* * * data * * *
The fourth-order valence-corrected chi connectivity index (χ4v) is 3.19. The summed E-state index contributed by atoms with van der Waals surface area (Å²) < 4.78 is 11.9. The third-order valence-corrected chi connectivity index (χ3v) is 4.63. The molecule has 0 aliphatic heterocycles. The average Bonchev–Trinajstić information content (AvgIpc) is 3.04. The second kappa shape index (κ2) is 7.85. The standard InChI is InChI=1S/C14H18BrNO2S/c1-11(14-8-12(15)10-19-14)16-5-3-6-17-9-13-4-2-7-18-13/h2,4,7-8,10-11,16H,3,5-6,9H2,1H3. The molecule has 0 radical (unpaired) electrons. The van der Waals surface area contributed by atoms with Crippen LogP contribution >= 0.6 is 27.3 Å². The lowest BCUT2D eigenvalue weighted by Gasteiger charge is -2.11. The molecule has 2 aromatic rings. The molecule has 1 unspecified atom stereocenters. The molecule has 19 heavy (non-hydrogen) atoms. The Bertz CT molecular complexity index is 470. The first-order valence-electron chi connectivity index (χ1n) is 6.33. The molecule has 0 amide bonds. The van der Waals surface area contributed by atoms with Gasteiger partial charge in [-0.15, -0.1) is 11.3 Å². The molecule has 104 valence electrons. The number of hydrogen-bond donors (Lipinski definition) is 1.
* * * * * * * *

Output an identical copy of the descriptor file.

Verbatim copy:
The fourth-order valence-corrected chi connectivity index (χ4v) is 3.19. The summed E-state index contributed by atoms with van der Waals surface area (Å²) < 4.78 is 11.9. The third-order valence-corrected chi connectivity index (χ3v) is 4.63. The molecule has 0 aliphatic heterocycles. The average Bonchev–Trinajstić information content (AvgIpc) is 3.04. The second kappa shape index (κ2) is 7.85. The standard InChI is InChI=1S/C14H18BrNO2S/c1-11(14-8-12(15)10-19-14)16-5-3-6-17-9-13-4-2-7-18-13/h2,4,7-8,10-11,16H,3,5-6,9H2,1H3. The molecule has 0 radical (unpaired) electrons. The van der Waals surface area contributed by atoms with Crippen LogP contribution >= 0.6 is 27.3 Å². The lowest BCUT2D eigenvalue weighted by Gasteiger charge is -2.11. The molecule has 2 aromatic rings. The molecule has 1 unspecified atom stereocenters. The molecule has 19 heavy (non-hydrogen) atoms. The Bertz CT molecular complexity index is 470. The first-order valence-electron chi connectivity index (χ1n) is 6.33. The molecule has 0 amide bonds. The van der Waals surface area contributed by atoms with Gasteiger partial charge in [-0.15, -0.1) is 11.3 Å². The molecule has 104 valence electrons. The number of hydrogen-bond donors (Lipinski definition) is 1.